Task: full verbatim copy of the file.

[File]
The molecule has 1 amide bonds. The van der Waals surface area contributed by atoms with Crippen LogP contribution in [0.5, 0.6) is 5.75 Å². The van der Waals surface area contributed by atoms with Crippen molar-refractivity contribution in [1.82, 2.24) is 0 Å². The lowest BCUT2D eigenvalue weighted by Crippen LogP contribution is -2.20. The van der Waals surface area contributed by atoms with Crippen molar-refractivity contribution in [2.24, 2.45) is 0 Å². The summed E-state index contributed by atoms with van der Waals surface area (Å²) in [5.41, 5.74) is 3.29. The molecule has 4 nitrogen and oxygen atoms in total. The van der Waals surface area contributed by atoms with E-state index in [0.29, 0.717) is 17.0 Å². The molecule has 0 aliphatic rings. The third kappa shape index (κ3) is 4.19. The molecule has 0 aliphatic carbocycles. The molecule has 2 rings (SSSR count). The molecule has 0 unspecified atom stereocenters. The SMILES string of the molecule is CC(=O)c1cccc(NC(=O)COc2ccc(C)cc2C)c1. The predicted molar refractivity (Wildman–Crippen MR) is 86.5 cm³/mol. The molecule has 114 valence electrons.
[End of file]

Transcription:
The molecule has 1 amide bonds. The van der Waals surface area contributed by atoms with Crippen LogP contribution in [0.5, 0.6) is 5.75 Å². The van der Waals surface area contributed by atoms with Crippen molar-refractivity contribution in [1.82, 2.24) is 0 Å². The lowest BCUT2D eigenvalue weighted by Crippen LogP contribution is -2.20. The van der Waals surface area contributed by atoms with Crippen molar-refractivity contribution in [2.24, 2.45) is 0 Å². The summed E-state index contributed by atoms with van der Waals surface area (Å²) in [5.41, 5.74) is 3.29. The molecule has 4 nitrogen and oxygen atoms in total. The van der Waals surface area contributed by atoms with E-state index in [0.29, 0.717) is 17.0 Å². The molecule has 0 aliphatic rings. The third kappa shape index (κ3) is 4.19. The molecule has 0 aliphatic carbocycles. The molecule has 2 rings (SSSR count). The molecule has 0 unspecified atom stereocenters. The SMILES string of the molecule is CC(=O)c1cccc(NC(=O)COc2ccc(C)cc2C)c1. The predicted molar refractivity (Wildman–Crippen MR) is 86.5 cm³/mol. The molecule has 114 valence electrons.